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Paddling Around Oahu in a Kayak Is a Breeze

February 23, 1986|STEWART TAGGART | Taggart is a Honolulu free-lance writer and photographer.

HONOLULU — About half an hour from shore, two small shadows appeared on the ocean surface several hundred yards ahead of our kayak, scuba divers coming up from a dive.

An afternoon trip along Oahu's southern coast may not be a journey into uncharted wilds but it's a wonderful introduction to a new sport, ocean kayaking.

John Gray, along with his wife, Kristie, operate Pacific Outdoor Adventure. The company offers afternoon and day trips around Oahu, and also arranges longer treks to Hawaii's neighbor islands and places such as Tonga and Fiji.

On this day, however, Gray was working with beginners. The group met at a boat landing in the Hawaii Kai area of Oahu, and everyone pitched in to inflate the rudder-equipped, 17-foot West German kayaks. Gray said he chose the West German model for its stability and durability.

Extremely Seaworthy

"It's impervious to everything but a nuclear attack," said Gray. "It's extremely seaworthy, and an extremely dry boat."

After the boats were inflated, Gray gave the group a few safety tips and instructions in how to paddle and steer.

When we got into the water I was surprised how stable the kayak was--more like a canoe than the tippy, wave-riding fiberglass kayaks that have become increasingly popular.

After paddling a bit against a crosswind, we headed out into Maunalua Bay through a channel as fishing boats and jet skis passed us. To our left were the fashionable homes of Portlock on the volcanic hillside of Koko Head. In front of us was the open ocean.

Once outside the channel we turned downwind, enjoying the trade winds at our back for the rest of the trip between Hawaii Kai and Waikiki.

Most of us picked up kayaking skills within a short time. The rudder is steered by foot pedals in the rear of kayak. To go left, you press the left pedal. To go right, you press the right one. Simple.

We were in four kayaks. John paddled his own, a Honolulu couple shared another and two visiting tourists the third. After a short period of paddling we took a break in the open part of the large bay, allowing the wind to carry us.

"The kind of people I get are those who like to try something new, be outdoors," Gray said, as our kayaks drifted along together. "While we have many different trips, in many ways this is my favorite."

Undulating waves occasionally came along, giving us a slight lift. We stayed far enough from shore to keep away from breakers, but not so far that we would be caught in offshore currents.

Big on Safety

"Safety is a big thing with me," said Gray. "With the wind and current factor, it really is important to go with someone who has had experience in the ocean."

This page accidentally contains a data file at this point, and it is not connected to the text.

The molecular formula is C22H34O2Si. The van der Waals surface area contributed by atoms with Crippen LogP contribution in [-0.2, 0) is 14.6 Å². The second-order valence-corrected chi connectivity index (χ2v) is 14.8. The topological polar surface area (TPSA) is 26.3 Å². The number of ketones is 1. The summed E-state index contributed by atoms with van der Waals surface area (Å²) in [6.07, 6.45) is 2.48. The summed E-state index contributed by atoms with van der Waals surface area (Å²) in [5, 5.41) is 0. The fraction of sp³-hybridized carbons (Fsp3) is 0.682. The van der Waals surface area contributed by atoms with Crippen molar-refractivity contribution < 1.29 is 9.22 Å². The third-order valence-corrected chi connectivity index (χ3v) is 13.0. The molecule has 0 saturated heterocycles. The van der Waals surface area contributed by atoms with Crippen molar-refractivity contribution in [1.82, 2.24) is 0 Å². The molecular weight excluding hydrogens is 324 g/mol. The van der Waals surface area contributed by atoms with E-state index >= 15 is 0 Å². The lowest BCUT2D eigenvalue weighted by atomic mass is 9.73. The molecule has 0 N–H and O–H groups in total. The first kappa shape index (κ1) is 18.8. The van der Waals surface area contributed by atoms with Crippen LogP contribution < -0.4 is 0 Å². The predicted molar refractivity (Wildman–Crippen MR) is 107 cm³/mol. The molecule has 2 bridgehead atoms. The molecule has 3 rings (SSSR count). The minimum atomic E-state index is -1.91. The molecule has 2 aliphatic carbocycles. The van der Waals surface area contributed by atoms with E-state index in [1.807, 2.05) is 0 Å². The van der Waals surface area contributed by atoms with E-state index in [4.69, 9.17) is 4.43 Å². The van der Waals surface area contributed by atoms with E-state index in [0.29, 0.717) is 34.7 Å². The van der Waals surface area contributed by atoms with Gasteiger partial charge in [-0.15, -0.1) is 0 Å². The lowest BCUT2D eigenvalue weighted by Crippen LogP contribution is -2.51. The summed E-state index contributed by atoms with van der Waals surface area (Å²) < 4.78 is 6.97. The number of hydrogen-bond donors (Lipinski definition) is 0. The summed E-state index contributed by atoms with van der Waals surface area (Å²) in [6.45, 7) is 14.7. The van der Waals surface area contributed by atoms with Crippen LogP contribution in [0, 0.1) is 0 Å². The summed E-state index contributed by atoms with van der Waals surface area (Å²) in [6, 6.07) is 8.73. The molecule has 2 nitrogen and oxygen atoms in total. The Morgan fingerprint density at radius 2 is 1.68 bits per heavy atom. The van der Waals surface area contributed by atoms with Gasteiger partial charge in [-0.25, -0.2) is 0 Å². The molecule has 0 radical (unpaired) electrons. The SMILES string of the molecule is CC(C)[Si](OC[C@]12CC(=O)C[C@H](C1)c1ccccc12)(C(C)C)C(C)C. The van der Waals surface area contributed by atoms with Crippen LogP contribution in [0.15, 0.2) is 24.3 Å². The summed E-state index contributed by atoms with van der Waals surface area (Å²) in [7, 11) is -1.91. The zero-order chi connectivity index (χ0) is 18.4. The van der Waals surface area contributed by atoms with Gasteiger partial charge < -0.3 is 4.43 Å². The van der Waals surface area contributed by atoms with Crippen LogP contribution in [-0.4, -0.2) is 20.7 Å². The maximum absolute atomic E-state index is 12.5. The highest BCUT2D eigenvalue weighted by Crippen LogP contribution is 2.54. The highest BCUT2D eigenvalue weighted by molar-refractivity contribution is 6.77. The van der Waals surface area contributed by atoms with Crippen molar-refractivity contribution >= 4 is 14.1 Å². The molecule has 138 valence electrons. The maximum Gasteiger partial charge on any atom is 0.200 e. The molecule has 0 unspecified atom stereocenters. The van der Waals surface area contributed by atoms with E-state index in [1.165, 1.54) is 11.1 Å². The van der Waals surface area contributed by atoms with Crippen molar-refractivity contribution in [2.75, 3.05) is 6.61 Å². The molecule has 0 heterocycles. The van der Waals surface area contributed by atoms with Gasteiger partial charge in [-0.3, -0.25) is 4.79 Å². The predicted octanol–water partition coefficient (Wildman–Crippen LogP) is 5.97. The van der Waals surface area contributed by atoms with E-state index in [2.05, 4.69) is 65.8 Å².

Gray grew up in coastal California and has been around the ocean all his life. He is trained in emergency first-aid and life saving. Each kayak is equipped with life jackets and flares.

Along the coast, houses dotted the shore and lined the hillsides, a part of the developed tentacles that stretch out from urban Honolulu. Clouds anchored like white hats along the peaks of the green mountainsides, leaving the sky clear over the ocean where we were. The cool breeze kept us from getting too hot, although the sun was strong.

As we crossed to the far side of the bay we were in waters off fashionable Kahala and Black Point, an area popular with wind-surfers. At one point a young windsurfer quietly glided by, nodding a greeting to us.

Coming around Black Point we saw some of the most fashionable houses on Oahu. Some are built in Cape Cod style, others have large picture windows. One is designed in Middle Eastern style.

Excluding the scuba divers we saw in Maunalua Bay, it was there that my kayak-mate, Becky, and I saw our first sign of wildlife, a green sea turtle resting on the surface. When we gestured to the other kayakers to have a look, the alert turtle dived out of sight.

Coming around Oahu's landmark Diamond Head Crater, we passed more surfers and fashionable homes, and drew nearer to the hotel forest of Waikiki. Yachts, para-sailers, other kayakers and pleasure boaters shared the waters with us. I thought back a few hours to the grander spaces of Maunalua Bay, where we had the ocean nearly to ourselves.

We passed a few swimmers on the way in, and drew a fair amount of interest as we pulled the rugged boats up onto popular Sans Souci Beach near Waikiki.

For this introductory trip, the price was $30 apiece, not including transportation, which Gray works to arrange through car-pooling.

Trip for Same Price

Another half-day or full-day trip available on Oahu for the same price is the Chinaman's Hat to Kahana Bay trip in Windward Oahu, the north shore, which includes a short journey up the freshwater Kahana Stream.

A third trip for the same price is from Sunset Beach to Haleiwa on Oahu's North Shore, which includes a side trip up the Anahulu stream. The trip is limited to summer months because waves are too big in the area during the winter.

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